- Created on Thursday, 13 October 2011 23:20
Hey friends, it’s Cami here and it’s almost the middle of October! The thought of that makes me shudder. That’s not because the weather is beginning to cool down, but rather because I remember all too well what it was like to be a new kid in school in the middle of October.
I had returned to my passport country that very summer. By October I thought maybe I would have made a good friend. I actually thought I would have figured out this passport country by now. I was sure I wouldn’t be missing my friends in my other school nearly so much. I was positive there would be no more tears to be shed.
How wrong I was.
By October, the adventure of the new was gone and the reality of not going back to the country I left had set in hard. When I left my old school it was painful. But nothing compared to the pain I felt in the mid-Octobers. I felt lonely, trapped and a bit hopeless. No one understood what I was going through, and even my mom and dad were getting tired of hearing me talk about the past and complain about the present. No one (including me) seemed to notice I wasn’t talking about the future at all.
No one had a clue what was going on inside of me during that time. I would go to school, smile at nameless faces in the hallway, get fairly good marks on my schoolwork and just establish myself as the new shy girl who is a little “off”. Funny thing is I didn’t feel like smiling at all. I wasn’t studying but I still had good grades (schools in my passport country were sooo easy). And people had no idea that “shy” would never be a word that would have described me back in MY home. And as far as “off” was concerned, it was this place that was “off”, not me. They did not have a clue about what was going on in the world. All they want to do is eat, shop and play video games. In my mind, no one cared about anything, nor did they have the capacity to.
Sounds pretty bleak, doesn’t it?
As I think back on it now, I sometimes wonder how I got through it. I am also reminded that the same thing seemed to happen just about every time I moved to a new place and a new school. Yet, I did make it and I usually finished my school year with academic and social success. But it took work on my part as well as effort from my parents and even sometimes the school.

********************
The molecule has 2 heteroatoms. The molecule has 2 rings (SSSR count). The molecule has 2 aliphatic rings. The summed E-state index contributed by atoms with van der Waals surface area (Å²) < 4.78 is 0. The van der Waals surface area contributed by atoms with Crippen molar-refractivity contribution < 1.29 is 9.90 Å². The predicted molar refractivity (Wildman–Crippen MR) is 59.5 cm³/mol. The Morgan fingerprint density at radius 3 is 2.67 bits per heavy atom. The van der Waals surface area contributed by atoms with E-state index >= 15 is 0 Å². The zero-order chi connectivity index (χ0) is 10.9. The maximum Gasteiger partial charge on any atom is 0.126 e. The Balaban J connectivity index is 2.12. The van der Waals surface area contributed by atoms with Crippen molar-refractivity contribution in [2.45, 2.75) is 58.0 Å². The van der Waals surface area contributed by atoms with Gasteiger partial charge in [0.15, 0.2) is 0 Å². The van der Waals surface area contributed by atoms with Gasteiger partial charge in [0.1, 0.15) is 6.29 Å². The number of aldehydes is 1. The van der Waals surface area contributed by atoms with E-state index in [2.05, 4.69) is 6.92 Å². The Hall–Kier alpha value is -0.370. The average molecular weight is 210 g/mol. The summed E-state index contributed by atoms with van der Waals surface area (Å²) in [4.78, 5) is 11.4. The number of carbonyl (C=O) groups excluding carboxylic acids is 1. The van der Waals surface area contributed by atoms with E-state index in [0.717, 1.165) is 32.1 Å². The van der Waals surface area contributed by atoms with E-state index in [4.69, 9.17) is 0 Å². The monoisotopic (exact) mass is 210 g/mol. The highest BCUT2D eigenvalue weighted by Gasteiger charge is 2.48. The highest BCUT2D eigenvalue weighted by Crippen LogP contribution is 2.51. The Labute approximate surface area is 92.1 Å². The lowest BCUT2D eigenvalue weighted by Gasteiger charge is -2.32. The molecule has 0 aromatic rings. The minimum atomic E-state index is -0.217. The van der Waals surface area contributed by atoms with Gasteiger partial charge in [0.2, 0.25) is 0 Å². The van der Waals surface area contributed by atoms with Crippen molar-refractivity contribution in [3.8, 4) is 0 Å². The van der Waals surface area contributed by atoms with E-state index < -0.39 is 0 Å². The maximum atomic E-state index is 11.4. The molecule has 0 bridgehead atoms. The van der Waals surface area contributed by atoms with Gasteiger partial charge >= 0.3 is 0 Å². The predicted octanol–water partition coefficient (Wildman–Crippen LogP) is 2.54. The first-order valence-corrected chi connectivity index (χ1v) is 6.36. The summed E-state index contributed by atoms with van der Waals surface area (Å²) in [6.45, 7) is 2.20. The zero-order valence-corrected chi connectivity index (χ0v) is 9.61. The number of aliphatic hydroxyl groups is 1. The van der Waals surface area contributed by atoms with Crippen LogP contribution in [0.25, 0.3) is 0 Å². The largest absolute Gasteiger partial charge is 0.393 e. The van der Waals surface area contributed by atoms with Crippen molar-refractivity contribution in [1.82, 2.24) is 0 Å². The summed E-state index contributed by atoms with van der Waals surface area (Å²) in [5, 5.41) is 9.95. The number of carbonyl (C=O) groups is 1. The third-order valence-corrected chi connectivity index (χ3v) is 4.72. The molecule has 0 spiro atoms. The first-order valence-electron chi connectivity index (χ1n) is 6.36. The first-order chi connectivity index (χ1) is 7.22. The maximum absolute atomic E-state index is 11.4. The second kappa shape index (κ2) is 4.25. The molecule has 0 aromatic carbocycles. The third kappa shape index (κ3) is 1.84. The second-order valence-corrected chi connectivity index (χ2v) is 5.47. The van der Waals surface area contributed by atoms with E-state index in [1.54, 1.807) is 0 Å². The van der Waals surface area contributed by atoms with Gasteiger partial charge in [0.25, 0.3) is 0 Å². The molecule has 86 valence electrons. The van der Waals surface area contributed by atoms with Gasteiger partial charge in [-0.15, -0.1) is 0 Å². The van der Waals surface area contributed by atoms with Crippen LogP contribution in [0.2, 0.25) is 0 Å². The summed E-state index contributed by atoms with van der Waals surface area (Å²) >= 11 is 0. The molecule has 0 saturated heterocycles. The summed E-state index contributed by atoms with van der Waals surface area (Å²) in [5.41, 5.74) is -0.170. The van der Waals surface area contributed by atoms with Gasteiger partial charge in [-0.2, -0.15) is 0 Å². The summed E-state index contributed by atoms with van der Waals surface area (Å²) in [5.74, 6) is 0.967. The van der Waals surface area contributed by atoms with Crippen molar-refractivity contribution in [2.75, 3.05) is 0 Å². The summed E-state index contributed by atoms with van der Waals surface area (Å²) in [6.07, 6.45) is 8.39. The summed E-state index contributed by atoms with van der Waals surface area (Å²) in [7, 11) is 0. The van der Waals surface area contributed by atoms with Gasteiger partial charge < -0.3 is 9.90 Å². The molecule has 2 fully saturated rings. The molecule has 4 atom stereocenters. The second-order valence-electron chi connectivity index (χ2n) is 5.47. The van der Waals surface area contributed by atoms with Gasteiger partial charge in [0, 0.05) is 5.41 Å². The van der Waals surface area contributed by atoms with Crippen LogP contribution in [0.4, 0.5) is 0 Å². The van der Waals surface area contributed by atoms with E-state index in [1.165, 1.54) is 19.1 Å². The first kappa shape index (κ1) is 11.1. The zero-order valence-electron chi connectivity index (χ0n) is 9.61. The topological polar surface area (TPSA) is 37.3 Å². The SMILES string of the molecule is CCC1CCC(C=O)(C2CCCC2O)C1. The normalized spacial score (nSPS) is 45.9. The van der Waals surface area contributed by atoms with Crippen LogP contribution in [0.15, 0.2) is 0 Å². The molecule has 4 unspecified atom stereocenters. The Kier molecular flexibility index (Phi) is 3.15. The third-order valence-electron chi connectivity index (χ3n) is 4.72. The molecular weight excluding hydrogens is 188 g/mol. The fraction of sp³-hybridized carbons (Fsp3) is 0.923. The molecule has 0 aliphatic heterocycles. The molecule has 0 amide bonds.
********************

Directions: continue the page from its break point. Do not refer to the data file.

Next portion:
So what can be done to get through the “mid-October’s” ?
For Third Culture Kids:
- Think back to other transitions. Ask yourself “how long did it take me to get through the ‘Octobers’”? What did you do that helped? What did you do that made it harder?
- Think about what you know now about where you are and compare it to what you knew the first day of school. These are successes though it may not feel like it sometimes.
- Make rules for yourself such as: for every negative statement I make about the school, culture or peers, I find something positive to say.
- Be careful not to compare your old school to your new school all the time…especially when talking to your current peers. No one likes to hear criticism about their school, home or culture.
- Evaluate if the time you are spending on Facebook or Skype is keeping you from making efforts to get to know new people.
- Listen to your child’s words. Is your child more negative than positive? Are there never positive statements made? Is it time to be looking for outside help? A teacher or counselor perhaps?
- When your child tells you about a success during the “Octobers” this is something to celebrate. Depending on your child’s age, gender, personality, etc., a literal celebration may be in order. At the very least when something positive is said ask them to tell you about it. Hang onto every word. By this time you need encouragement that your child might be seeing light at the end of the tunnel.
- Ask them to think back to when the have transitioned before. Ask them how it is different this time.
- If your child is not finding friends, ask what kind of friend they are looking for. It may be time for you to begin helping them find friends. Are there other TCKs in your child’s school, neighborhood, or church? Finding other TCKs is often a lifeline for Third Culture Kids in transition.
- Review the issues and timeline of transition. This often helps mom and dad as well as the student know things are normal and part of the predictable process of transition.
- Mid-October is the perfect time to schedule a debrief for all new students. TCKs or not this is often a very difficult for new kids.
- Take the opportunity to give a writing assignment for the entire class on a topic that new students can relate to and excel in…."If I could go anywhere in the world, where would I go?", "Home is________", "The best meal I have ever eaten was..." ... etc.
- Mention a current issue about the country the student if from. Ask if this is new to him, and what his thoughts are about it. Make an effort to show genuine interest in the country of his heart.
- Be patient during this particular time of transition. Often new students get critical and begin to act out during this time. If the student is younger than university age, communicating with parents if often very helpful in developing a strategy for getting through this time.
Remember, for most Third Culture Kids the mid-Octobers are temporary, and they will get through it, but for now, it is just plain hard. As one of my TCK friends said to me just this week, this is the time of year when you not only have homesickness, but you have memory-sickness as well. And I like it and hate it at the same time...
Now I have made myself memory-sick...again! So, over to you. TCKs, how did you survive the Mid-Octobers? Parents, how did you come alongside your children in transition? Teachers and caregivers, what are some creative ideas you have used to help TCKs and other new kids at school survive their transition?
Camilla is a TCK who gets to travel with Libby Stephens. Missed her intro? Meet Cami!